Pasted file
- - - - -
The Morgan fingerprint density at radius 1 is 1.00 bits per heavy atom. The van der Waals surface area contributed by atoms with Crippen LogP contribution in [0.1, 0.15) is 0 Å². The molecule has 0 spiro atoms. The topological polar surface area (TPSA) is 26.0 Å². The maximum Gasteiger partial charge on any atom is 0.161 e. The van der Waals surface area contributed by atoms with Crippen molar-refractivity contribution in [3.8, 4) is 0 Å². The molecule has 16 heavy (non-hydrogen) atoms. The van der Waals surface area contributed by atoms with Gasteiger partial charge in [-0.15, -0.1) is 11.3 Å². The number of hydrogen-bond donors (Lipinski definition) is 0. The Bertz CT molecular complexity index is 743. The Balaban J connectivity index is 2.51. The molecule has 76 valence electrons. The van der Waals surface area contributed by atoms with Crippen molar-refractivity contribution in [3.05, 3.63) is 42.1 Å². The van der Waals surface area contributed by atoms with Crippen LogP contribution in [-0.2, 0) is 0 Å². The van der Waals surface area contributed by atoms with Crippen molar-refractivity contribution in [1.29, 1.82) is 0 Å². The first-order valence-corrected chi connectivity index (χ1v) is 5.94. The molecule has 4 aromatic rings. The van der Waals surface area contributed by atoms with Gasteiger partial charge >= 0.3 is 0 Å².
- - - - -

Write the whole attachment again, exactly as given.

The Morgan fingerprint density at radius 1 is 1.00 bits per heavy atom. The van der Waals surface area contributed by atoms with Crippen LogP contribution in [0.1, 0.15) is 0 Å². The molecule has 0 spiro atoms. The topological polar surface area (TPSA) is 26.0 Å². The maximum Gasteiger partial charge on any atom is 0.161 e. The van der Waals surface area contributed by atoms with Crippen molar-refractivity contribution in [3.8, 4) is 0 Å². The molecule has 16 heavy (non-hydrogen) atoms. The van der Waals surface area contributed by atoms with Gasteiger partial charge in [-0.15, -0.1) is 11.3 Å². The number of hydrogen-bond donors (Lipinski definition) is 0. The Bertz CT molecular complexity index is 743. The Balaban J connectivity index is 2.51. The molecule has 76 valence electrons. The van der Waals surface area contributed by atoms with Crippen molar-refractivity contribution in [3.05, 3.63) is 42.1 Å². The van der Waals surface area contributed by atoms with Crippen LogP contribution in [-0.2, 0) is 0 Å². The van der Waals surface area contributed by atoms with Crippen molar-refractivity contribution in [1.29, 1.82) is 0 Å². The first-order valence-corrected chi connectivity index (χ1v) is 5.94. The molecule has 4 aromatic rings. The van der Waals surface area contributed by atoms with Gasteiger partial charge >= 0.3 is 0 Å².